Book Review: Dolores Claiborne by Stephen King

Finally made my way through another King book, and let me just say this: It’s better than ‘Carrie’.

I really like King. It’s difficult to say why. He has a way of making every word count, and though that’s not to say he has an incredible tendency to ramble on for pages upon pages, he kind of does it with purpose.

Dolores Claiborne is simply put, about Dolores Claiborne. When we start the book, she’s being questioned for the involvement in her employer’s (rich Mrs. Vera Donovan’s) death. Dolores is very adamant that she doesn’t have anything to do with that. She does however, have another life on her conscience.

This book has the most boring start I’ve ever read. In fact, the first third of the book is terrible. I’ve never been one to put much thought into “you have to hook the reader during the first page” because there are so very many examples of how that just doesn’t happen. If I put away every book that didn’t hook me on the first page, I’d never finish reading anything. Dolores Claiborne is like that. I read and read and read. Terribly dull. Around half way through, I noticed I got caught up in the plot. But I wasn’t necessarily interested because I wanted to figure out about the murders. There was something else, some of that special something King manages to spice up every word with, and that’s what kept me going.

I hated the way this book was told though. Dolores speaks to Andy, Frank and Nancy, who are interrogating her. Except, none of them speak. Ever. Everything’s always through Dolores, and she has to repeat their questions for us to hear them. “How does that work, you ask?” “Well, it works just like this.” See how annoying that is? And how does that even work? What’s the scenario where someone’s telling a story and someone’s listening and asking questions, and you can only hear one side of it? It’s not realistic.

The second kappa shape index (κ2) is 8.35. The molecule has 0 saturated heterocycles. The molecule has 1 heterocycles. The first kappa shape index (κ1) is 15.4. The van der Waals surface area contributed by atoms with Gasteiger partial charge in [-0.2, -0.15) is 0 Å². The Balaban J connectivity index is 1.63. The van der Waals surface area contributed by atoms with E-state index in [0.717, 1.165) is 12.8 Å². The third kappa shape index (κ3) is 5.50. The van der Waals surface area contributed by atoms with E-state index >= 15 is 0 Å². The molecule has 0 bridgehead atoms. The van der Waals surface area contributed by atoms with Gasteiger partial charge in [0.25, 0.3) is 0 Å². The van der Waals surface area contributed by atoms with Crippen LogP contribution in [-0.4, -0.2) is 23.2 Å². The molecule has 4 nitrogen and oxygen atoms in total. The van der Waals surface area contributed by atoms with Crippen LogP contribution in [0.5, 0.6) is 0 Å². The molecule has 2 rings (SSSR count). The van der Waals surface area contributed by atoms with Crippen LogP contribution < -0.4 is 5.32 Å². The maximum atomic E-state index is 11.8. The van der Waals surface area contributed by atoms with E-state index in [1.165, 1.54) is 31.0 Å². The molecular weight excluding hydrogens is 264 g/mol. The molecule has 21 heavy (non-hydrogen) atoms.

Also, it took me ages to get used to the crazy accent. Personally, I’m against writing out phonetically how people speak. It gets tiring. I’d rather have it explained that a character has a certain accent, instead of trying to read it constantly. And in Dolores Claiborne, it’s all the time.

But like I said, it’s better than ‘Carrie’. When you get past the dull start, it gets really interesting, and it’s not too long like much of what King writes is.

Also, he can really do endings. I read a lot of indie books, and very often the book ends at 90% then just fades out like a dying engine, puttering away. It feels like the author didn’t know what to do after resolving the big climax, but at the same time didn’t want to just abruptly end, so there’s a bit of boring nonsense. Well, King has us going on until the very last page, answering question until the end.

My next King book will be IT, and I can’t wait to crack on with it.

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